What Imaging Evaluation Should I Consider In An 11-Year-Old Male With A 2-Week History Of Fever And Complaints Of Low Back Pain And A Progressive Limp?
This clinical scenario is concerning for an infectious process involving the vertebral bodies (osteomyelitis) and/or intervertebral disk spaces (discitis). In addition, a malig- nant process should be ruled out of the differential diagnosis. These clinical entities are uncommon in children but can be significant illnesses with substantial morbidity and mortality. It is thought that a preceding infection (whether bacteremia from organisms such as Staphylococcus aureus, Streptococcus pyogenes, Streptococcus pneumoniae or GI/GU pathogens such as Escherichia coli) may hematogenously spread to the vertebral bodies and/or disk spaces.
Although both entities may present with these clinical signs and symptoms, an 18-year review of discitis and vertebral osteomyelitis in children indicated that children with discitis were usually younger than 5 years with no or low-grade fever. Refusal to walk occurred secondary to a lesion usually in the lumbar area. However, children with osteomyelitis tended to be older and have fever and pain in cervical, thoracic, or lumbar regions. When suspicious of either of these infectious processes, it is important to define the anatomy and extent of disease for prognosis, appropriate intervention, determination of the microbiology, treatment, and management.
The initial studies one may order consist of plain x-rays of the spine. Most authorities believe changes consistent with a diagnosis of osteomyelitis (such as periosteal elevation and bony destruction) will not be present for 7 to 10 days and discitis approximately 2 to 3 weeks. Figure 46-1A and B shows bony destruction of the L4-L5 vertebral bodies of a 9-month-old child with a history of refusal to sit up and bear weight coupled with fever for 2 weeks. In the pediatric population, Fernandez et al indicate that roughly three- fourths of patients with discitis had abnormalities detected via plain films.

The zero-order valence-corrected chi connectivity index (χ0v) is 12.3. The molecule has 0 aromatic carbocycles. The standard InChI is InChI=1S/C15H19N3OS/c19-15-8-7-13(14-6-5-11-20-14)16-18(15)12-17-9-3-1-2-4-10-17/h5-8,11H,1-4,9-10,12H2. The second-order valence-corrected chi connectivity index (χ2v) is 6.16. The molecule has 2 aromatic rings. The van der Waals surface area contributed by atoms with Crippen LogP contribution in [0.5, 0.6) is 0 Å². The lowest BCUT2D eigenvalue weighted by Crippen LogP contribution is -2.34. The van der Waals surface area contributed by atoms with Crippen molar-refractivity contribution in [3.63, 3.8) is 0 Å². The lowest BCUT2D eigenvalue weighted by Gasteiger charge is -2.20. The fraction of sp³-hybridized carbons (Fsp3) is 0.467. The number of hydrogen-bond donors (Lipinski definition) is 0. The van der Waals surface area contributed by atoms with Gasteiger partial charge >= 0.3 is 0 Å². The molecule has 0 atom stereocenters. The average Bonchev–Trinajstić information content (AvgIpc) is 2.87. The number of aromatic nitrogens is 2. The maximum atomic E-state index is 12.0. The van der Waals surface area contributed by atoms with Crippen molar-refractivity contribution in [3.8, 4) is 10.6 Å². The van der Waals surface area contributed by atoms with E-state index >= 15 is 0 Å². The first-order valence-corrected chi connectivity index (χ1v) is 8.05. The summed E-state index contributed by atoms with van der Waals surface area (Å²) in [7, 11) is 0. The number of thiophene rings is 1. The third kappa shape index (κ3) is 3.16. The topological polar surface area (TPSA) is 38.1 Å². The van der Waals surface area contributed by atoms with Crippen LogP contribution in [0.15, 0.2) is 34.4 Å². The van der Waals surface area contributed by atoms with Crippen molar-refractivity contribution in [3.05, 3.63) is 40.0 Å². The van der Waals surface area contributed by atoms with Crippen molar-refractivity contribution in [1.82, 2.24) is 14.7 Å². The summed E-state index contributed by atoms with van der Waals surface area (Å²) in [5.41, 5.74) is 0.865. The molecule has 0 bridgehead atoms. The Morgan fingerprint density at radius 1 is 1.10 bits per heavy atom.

Other imaging modalities such as nuclear bone scan and computed tomography (CT) scan are relatively nonspecific. Figure 46-1C shows the aforementioned 9-month-old with enhancement in the lower lumbar vertebral bodies, but it is difficult to determine the extent of disease, the consistency of the abnormality present, and the anatomic land- marks. Although one of these diagnostic modalities may be abnormal, it may require that an additional study be performed to better delineate the clinical scenario.
Figure 46-1. (A) Frontal and (B) lateral radiographs of lumbar spine show narrowing of L3-L4 intervertebral disk space with irregularity of the adjacent vertebral end plate (arrow). (C) Radioisotope bone scan shows increased activity at L3 and L4 levels.
Magnetic resonance imaging (MRI) with contrast has become the imaging diagnostic of choice in order to define the anatomy and pathology of the central nervous system, vertebral bodies, and intervertebral spaces, as well as the musculoskeletal areas in which there may be local extension of disease. MRI is widely available, and an additional advantage to this procedure is the potential ability to perform image-guided sampling (needle biopsy) for both diagnostic and therapeutic purposes. Some considerations prior to MRI include sedation of young infants and/or children and whether a contraindication to the contrast exists.